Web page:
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Grapevine and apple replant disease in Hungary
Published November 15, 2004
57-61.

Field experiment was conducted to study the replant problems of grapevine and apple. Plantings were in three different fields: on virgin soil, on apple replant soil and on vine replant soil. Each field was planted with 60 pieces of grafted vine (variety Bianca on rootstock Berl. X Rip. T.K. 5BB) and 60 pieces of grafted apple (variety Gloster o...n rootstock MM. 106). Fungicide (BUVICID K with 50 % captan agent, 0.5 g/1 1 soil) and nematocide (VYDATE 10 G with 10 % oxamil agent, 0.03 g/1 I soil) treatments were used in the soil in order to identify the causal factor of the problem.

Biological soil test was conducted to test 17 soil samples of II wine districts and vine growing fields in plastic pots, under shading net. No root pieces were left in the soil. Two bud-cuttings of the Bed. X Rip. T 5C rootstock varieties were used as test plants. In each case, samples were taken from the vineyard and from the virgin soil. One fourth of the soil from the vineyard was left untreated and the other three part was treated with nematocide, fungicide or heat.

The results of the field experiment suggest that there was no problem growing grapevine after apple and apple after grapevine, but both species had been inhibited growing after itself. The fungicide and nematocide treatments did not succeed in determining the casual factor of the problem. Heat treatment of replant soil (in pot test) was useful in AS and VNS soils.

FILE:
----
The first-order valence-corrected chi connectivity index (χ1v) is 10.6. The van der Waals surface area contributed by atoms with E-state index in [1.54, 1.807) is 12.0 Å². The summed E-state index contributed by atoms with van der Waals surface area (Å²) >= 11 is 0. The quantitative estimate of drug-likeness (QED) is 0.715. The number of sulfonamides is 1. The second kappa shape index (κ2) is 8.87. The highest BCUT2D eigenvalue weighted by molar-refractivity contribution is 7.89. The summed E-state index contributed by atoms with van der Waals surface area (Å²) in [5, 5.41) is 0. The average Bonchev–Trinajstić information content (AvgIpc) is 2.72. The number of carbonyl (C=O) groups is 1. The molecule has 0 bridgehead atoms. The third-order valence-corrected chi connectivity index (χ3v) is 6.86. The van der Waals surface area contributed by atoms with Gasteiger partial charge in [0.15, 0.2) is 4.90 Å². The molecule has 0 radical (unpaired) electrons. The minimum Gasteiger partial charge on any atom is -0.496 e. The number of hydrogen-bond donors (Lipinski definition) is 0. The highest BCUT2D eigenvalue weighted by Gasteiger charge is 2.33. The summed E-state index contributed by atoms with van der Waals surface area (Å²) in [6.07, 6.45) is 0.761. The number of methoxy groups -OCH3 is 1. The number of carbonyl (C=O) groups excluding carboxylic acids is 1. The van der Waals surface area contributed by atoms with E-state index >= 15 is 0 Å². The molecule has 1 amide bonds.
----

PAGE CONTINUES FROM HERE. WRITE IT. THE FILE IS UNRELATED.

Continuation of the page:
Results of biological soil test suggest, that grapevine replant problem do not occur in every vineyard. In fifty percent of soils, no significant differences between the treatments for shoot length, weight of cane, length, diameter and wood:ratio of the fourth internode were observed. In one case, difference was not found in any of the measured characters. However, fruiting bodies of Roesleria pallida (Pers.)Sacc. and the mycelium of Rosellinia necatrix Prill. were observed in this sample. In other samples, there was no significant difference between the treatments, but nematode and fungus infection appeared to be involved in increased shoot growth in nematocide and fungicide treated plants (mycelium of Rosellinia necatrix was detected). In other samples, the fungus infection caused significant difference between the virgin, untreated and fungicide treated soils and infection of Rosellinia necatrix was observed.